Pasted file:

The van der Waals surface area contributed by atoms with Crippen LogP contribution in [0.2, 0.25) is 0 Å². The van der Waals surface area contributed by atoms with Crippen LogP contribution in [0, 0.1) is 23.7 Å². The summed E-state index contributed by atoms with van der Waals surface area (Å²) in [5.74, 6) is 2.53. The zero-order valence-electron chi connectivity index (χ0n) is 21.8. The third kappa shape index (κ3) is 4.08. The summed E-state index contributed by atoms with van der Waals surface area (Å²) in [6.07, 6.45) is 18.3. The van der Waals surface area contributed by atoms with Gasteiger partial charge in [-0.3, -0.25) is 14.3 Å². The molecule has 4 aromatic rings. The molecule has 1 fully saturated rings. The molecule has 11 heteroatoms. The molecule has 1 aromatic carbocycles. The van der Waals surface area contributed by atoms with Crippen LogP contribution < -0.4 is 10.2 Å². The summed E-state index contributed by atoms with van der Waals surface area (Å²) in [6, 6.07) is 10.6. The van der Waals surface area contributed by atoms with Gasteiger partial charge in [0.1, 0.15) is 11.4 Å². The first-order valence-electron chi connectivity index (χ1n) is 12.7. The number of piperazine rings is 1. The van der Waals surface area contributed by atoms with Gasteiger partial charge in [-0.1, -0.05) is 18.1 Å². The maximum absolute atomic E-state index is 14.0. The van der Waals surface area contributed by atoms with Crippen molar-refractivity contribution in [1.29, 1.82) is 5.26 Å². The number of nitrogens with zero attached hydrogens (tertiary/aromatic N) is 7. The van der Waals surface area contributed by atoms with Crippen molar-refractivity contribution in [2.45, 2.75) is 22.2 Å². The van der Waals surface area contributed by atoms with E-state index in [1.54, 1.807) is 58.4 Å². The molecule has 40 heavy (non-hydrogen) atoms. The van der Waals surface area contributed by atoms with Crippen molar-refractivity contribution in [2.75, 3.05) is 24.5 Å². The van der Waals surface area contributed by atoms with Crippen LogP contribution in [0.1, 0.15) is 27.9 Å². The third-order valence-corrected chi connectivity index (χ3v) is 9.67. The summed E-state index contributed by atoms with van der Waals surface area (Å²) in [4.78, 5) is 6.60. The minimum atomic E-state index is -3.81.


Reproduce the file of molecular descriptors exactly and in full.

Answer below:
The van der Waals surface area contributed by atoms with Crippen LogP contribution in [0.2, 0.25) is 0 Å². The van der Waals surface area contributed by atoms with Crippen LogP contribution in [0, 0.1) is 23.7 Å². The summed E-state index contributed by atoms with van der Waals surface area (Å²) in [5.74, 6) is 2.53. The zero-order valence-electron chi connectivity index (χ0n) is 21.8. The third kappa shape index (κ3) is 4.08. The summed E-state index contributed by atoms with van der Waals surface area (Å²) in [6.07, 6.45) is 18.3. The van der Waals surface area contributed by atoms with Gasteiger partial charge in [-0.3, -0.25) is 14.3 Å². The molecule has 4 aromatic rings. The molecule has 1 fully saturated rings. The molecule has 11 heteroatoms. The molecule has 1 aromatic carbocycles. The van der Waals surface area contributed by atoms with Crippen LogP contribution < -0.4 is 10.2 Å². The summed E-state index contributed by atoms with van der Waals surface area (Å²) in [6, 6.07) is 10.6. The van der Waals surface area contributed by atoms with Gasteiger partial charge in [0.1, 0.15) is 11.4 Å². The first-order valence-electron chi connectivity index (χ1n) is 12.7. The number of piperazine rings is 1. The van der Waals surface area contributed by atoms with Gasteiger partial charge in [-0.1, -0.05) is 18.1 Å². The maximum absolute atomic E-state index is 14.0. The van der Waals surface area contributed by atoms with Crippen molar-refractivity contribution in [1.29, 1.82) is 5.26 Å². The number of nitrogens with zero attached hydrogens (tertiary/aromatic N) is 7. The van der Waals surface area contributed by atoms with Crippen molar-refractivity contribution in [2.45, 2.75) is 22.2 Å². The van der Waals surface area contributed by atoms with E-state index in [1.54, 1.807) is 58.4 Å². The molecule has 40 heavy (non-hydrogen) atoms. The van der Waals surface area contributed by atoms with Crippen molar-refractivity contribution in [2.75, 3.05) is 24.5 Å². The van der Waals surface area contributed by atoms with Crippen LogP contribution in [0.1, 0.15) is 27.9 Å². The third-order valence-corrected chi connectivity index (χ3v) is 9.67. The summed E-state index contributed by atoms with van der Waals surface area (Å²) in [4.78, 5) is 6.60. The minimum atomic E-state index is -3.81.